Same Silo, Different Day
There’s a moment in “Duck Soup” when Groucho Marx says, “Why, a 4-year-old child could understand this. … Run out and find me a 4-year-old child. I can’t make head or tail out of it.”
I know I’m severely dating myself by referencing a movie from 1933. (I’m not that old, actually, but my father controlled our lone family TV set – for which I’m now grateful, by the way.) One of the less troubling, yet still bothersome, aspects of getting old is that you have to sit by and watch classic cultural moments fade into obscurity. Few remember Groucho anymore, but we all know Grumpy Cat.
One aspect of the marketing industry I’d be more than happy to watch become obscure is the apparently indomitable budget silos separating various pieces of the business. I’ve been writing about them for almost 20 years now. Brand management vs. consumer promotion, consumer vs. trade promotion, digital vs. traditional media, shopper marketing vs. everything else. In my new role at Consumer Goods Technology, breaking down the walls between IT and marketing – and sales, and most other functions – is a similarly ongoing issue.
But despite near-universal agreement that silo busting should happen, it just never does. Established, institutionalized habits are incredibly hard to break.
If you think about it, Groucho’s fading punch line is echoed regularly these days whenever parents happily acknowledge that they often must consult with their children to figure out how to better use laptops, tablets and smartphones. These kids grew up with that technology, parents marvel. It’s second nature to them.
I was thinking about this fact in March while attending ShopTalk, a second-year conference in Las Vegas that showcased an array of new product manufacturers and retailers on its numerous stages. These companies don’t talk about silos or internal alignment. And they might look at you in wonderment if you mention the need for consumer product manufacturers to embrace e-commerce and direct-to-consumer sales, to improve digital marketing capabilities, or to use consumer data to drive future growth. These “kids” grew up with that technology, you see. It’s second nature to them. In most cases, in fact, they wouldn’t exist without it.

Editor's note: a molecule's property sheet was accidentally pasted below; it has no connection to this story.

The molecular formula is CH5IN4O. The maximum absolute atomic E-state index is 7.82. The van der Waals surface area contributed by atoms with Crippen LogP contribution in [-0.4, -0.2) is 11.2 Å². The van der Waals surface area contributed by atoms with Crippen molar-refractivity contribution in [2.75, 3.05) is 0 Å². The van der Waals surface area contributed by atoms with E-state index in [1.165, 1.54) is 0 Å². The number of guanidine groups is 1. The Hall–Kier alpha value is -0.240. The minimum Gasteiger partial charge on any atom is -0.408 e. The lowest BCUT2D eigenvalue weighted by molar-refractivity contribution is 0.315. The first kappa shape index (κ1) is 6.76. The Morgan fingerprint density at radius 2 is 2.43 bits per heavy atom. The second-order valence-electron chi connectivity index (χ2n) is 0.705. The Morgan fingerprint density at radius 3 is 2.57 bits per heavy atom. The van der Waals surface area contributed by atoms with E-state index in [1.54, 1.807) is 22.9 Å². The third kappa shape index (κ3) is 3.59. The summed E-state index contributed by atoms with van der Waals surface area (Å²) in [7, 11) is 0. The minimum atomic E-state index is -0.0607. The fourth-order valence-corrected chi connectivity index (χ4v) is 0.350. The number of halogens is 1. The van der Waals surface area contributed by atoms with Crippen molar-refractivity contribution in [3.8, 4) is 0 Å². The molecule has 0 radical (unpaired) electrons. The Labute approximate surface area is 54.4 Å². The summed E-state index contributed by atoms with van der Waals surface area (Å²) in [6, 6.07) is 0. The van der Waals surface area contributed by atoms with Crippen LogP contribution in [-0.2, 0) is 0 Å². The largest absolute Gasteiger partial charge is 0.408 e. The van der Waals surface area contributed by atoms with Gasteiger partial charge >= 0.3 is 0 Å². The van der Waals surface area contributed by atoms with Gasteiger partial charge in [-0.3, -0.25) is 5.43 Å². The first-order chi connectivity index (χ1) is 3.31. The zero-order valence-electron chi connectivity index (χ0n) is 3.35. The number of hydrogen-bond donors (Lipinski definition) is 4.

Take Stitch Fix, a 6-year-old apparel “retailer.” Consumers provide their size, style and price preferences and pay a simple $20 styling fee (that’s credited toward a purchase). The company then employs a mix of proprietary algorithms (devised by 75 on-staff data scientists) and “expert human stylists” (mostly part-timers) to create unique apparel items that are shipped free to customers, who buy what they want and send back the rest (also free of charge). The curated inventory includes national brands and directly sourced items.
I’m guessing Stitch Fix, whose recent marketing plan includes a fairly heavy TV schedule and a very aggressive retargeting program, doesn’t have distinct marketing budgets. Neither does Tiesta Tea, a 7-year-old manufacturer of loose-leaf blends with 14 employees and a chief executive officer (Dan Klein) who only recently relinquished social media duties to a new marketing staffer. Tiesta is currently available in 6,000 stores, including Costco and Albertsons locations, by the way.
Or Hickies Inc., a 6-year-old company that makes a non-tie, adaptive-fit “lacing system” for athletes that flexes with a foot’s motion. Hickies has 22 employees, most of whom work in its Brooklyn, New York, headquarters. But it already has retail distribution in 43 countries and will launch website operations in Europe and Australia this year.
These companies aren’t encumbered with the entrenched strategies or the legacy systems and processes that are hindering the modern business transformation necessary for consumer product manufacturers to succeed in a changing marketplace. In some ways, they’re the business equivalent of a 4-year-old child. (In this context, is it a stretch to view Dollar Shave Club as the kid and Unilever as Groucho?)
As Path to Purchase Leadership University covers in its “Shopper Marketing for E-Commerce” course, the industry is at a turning point. The sales and marketing activities that for decades have been treated as two separate functions must align.
Why? Because e-commerce eliminates any gap that ever existed between consumer and shopper, the gap between the onset of a consumer need and the completion of a purchase designed to fill that need. While the traditional purchase funnel is still there in theory, a consumer can now get from start to finish in a few seconds and a couple of clicks.
In that environment, keeping up walls between brand marketing, shopper marketing, trade promotion and everything else isn’t just counter-productive, it’s potentially lethal. Keeping IT at a distance seems a little crazy, too, since technology is now the key to both internal alignment and consumer engagement.
It might be time to run out and find a 4-year-old child.